(Editor’s note: October is National Domestic Violence Awareness Month. Domestic violence is the Mid-South’s number one violent crime problem, and it is also one of United Way’s top community priorities. Barbara King is the Executive Director of the Exchange Club Family Center, part of United Way’s network of partner agencies on the front lines of addressing this important issue. The agency held a domestic violence awareness rally earlier today, and King shares thoughts on the issue below.)
As a result of several recent high profile cases, the crime of domestic violence is currently being discussed through numerous media outlets and at many gatherings of leaders and advocates who want to make a difference. There is no question that this violence is devastating to the adult victim and she needs the support and guidance of family members, peers, professionals and often the criminal justice system to make the break from the violence and fear.
In addition, in domestic violence situations where children are in the home and witness the violence, they are often equally as traumatized as the adult. In order to decrease the probability of these children continuing this cycle, they need help in admitting that the violence is occurring, recognizing and voicing their feelings, understanding the dynamics of abuse, gaining self-esteem, and learning alternate ways to settle conflicts without the use of threats and/or violence. The children also need help in developing their own safety plan.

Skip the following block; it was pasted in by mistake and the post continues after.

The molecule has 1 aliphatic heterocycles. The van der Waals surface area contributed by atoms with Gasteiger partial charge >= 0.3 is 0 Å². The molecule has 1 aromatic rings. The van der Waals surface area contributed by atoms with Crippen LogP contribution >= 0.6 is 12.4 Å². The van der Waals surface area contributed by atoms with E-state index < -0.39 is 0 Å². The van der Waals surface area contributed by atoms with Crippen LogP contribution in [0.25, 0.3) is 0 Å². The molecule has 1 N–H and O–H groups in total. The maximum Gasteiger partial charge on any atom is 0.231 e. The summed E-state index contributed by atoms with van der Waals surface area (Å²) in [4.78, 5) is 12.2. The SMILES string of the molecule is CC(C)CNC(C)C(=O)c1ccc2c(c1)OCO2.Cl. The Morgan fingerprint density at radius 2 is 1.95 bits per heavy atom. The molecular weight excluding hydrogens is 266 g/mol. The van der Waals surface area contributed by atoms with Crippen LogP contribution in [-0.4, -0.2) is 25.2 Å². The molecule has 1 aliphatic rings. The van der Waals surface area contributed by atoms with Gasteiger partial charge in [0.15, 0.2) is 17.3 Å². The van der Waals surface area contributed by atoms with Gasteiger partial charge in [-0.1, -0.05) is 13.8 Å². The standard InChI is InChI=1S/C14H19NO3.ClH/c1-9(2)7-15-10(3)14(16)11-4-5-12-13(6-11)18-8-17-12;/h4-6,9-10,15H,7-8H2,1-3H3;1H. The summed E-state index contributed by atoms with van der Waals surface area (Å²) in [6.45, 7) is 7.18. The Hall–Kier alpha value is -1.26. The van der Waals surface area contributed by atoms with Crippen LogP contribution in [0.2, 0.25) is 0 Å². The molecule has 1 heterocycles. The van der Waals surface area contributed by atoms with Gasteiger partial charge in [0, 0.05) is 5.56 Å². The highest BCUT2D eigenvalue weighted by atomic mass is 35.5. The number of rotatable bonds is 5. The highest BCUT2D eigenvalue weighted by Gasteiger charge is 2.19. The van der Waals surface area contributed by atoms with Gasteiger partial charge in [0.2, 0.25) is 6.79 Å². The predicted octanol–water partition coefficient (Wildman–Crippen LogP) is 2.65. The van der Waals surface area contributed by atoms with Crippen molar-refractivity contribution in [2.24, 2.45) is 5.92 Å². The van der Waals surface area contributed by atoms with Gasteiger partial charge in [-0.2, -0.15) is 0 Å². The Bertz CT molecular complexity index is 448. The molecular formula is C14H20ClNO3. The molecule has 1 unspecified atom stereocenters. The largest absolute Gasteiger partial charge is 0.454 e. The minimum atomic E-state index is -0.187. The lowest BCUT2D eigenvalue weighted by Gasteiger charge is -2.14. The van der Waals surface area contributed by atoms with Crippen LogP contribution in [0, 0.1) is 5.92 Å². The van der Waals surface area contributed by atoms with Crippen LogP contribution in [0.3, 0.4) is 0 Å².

To help these children who are often referred to as the “silent victims”, The Exchange Club Family Center has designed a comprehensive program to meet the needs of both the adult victims and children. The Children’s Domestic Violence Program, started in 1997, provides: (1) safety planning and referral services to all families who contact the Exchange Club regarding domestic violence, (2) comprehensive psycho-social evaluations of families who have been exposed to domestic violence, and (3) weekly therapeutic groups for mothers and children. The purpose and focus of these groups is to help both mothers and children recognize the potential impact of domestic violence and to reduce the degree of depression, anxiety, rage, or isolation that they are feeling. This program is provided at no charge to these families and anyone can take part in these services at any time.
It is vital that children receive the help they need to cope with the devastating effects of witnessing someone they love be beaten and humiliated. Without it, we are only helping to create another generation of teens and adults who see violence as the only means to solve conflict and who think that power can only be achieved by making those around them fearful for their lives and the lives of their children.